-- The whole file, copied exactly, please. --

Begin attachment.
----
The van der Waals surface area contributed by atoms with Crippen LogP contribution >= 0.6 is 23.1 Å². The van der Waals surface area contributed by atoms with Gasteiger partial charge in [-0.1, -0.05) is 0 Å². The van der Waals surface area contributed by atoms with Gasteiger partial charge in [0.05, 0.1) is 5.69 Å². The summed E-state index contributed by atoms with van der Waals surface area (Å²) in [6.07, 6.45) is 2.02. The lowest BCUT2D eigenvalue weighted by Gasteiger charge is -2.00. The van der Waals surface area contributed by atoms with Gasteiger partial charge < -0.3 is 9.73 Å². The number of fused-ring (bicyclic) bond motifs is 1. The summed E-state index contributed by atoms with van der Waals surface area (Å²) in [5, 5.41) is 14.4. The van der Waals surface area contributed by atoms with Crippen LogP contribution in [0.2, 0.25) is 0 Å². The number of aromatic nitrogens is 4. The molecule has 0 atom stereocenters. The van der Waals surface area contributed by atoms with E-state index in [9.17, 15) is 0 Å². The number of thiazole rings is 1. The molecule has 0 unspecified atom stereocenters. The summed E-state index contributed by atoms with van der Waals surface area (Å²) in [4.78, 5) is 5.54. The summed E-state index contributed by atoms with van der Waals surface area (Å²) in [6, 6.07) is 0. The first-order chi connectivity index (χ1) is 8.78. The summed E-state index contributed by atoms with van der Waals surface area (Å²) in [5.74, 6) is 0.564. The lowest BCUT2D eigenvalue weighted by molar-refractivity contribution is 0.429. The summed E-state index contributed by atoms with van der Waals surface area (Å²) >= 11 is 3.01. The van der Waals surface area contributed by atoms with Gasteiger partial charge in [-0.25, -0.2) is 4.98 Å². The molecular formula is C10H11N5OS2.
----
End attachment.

The van der Waals surface area contributed by atoms with Crippen LogP contribution >= 0.6 is 23.1 Å². The van der Waals surface area contributed by atoms with Gasteiger partial charge in [-0.1, -0.05) is 0 Å². The van der Waals surface area contributed by atoms with Gasteiger partial charge in [0.05, 0.1) is 5.69 Å². The summed E-state index contributed by atoms with van der Waals surface area (Å²) in [6.07, 6.45) is 2.02. The lowest BCUT2D eigenvalue weighted by Gasteiger charge is -2.00. The van der Waals surface area contributed by atoms with Gasteiger partial charge < -0.3 is 9.73 Å². The number of fused-ring (bicyclic) bond motifs is 1. The summed E-state index contributed by atoms with van der Waals surface area (Å²) in [5, 5.41) is 14.4. The van der Waals surface area contributed by atoms with Crippen LogP contribution in [0.2, 0.25) is 0 Å². The number of aromatic nitrogens is 4. The molecule has 0 atom stereocenters. The van der Waals surface area contributed by atoms with E-state index in [9.17, 15) is 0 Å². The number of thiazole rings is 1. The molecule has 0 unspecified atom stereocenters. The summed E-state index contributed by atoms with van der Waals surface area (Å²) in [4.78, 5) is 5.54. The summed E-state index contributed by atoms with van der Waals surface area (Å²) in [6, 6.07) is 0. The first-order chi connectivity index (χ1) is 8.78. The summed E-state index contributed by atoms with van der Waals surface area (Å²) in [5.74, 6) is 0.564. The lowest BCUT2D eigenvalue weighted by molar-refractivity contribution is 0.429. The summed E-state index contributed by atoms with van der Waals surface area (Å²) >= 11 is 3.01. The van der Waals surface area contributed by atoms with Gasteiger partial charge in [-0.25, -0.2) is 4.98 Å². The molecular formula is C10H11N5OS2.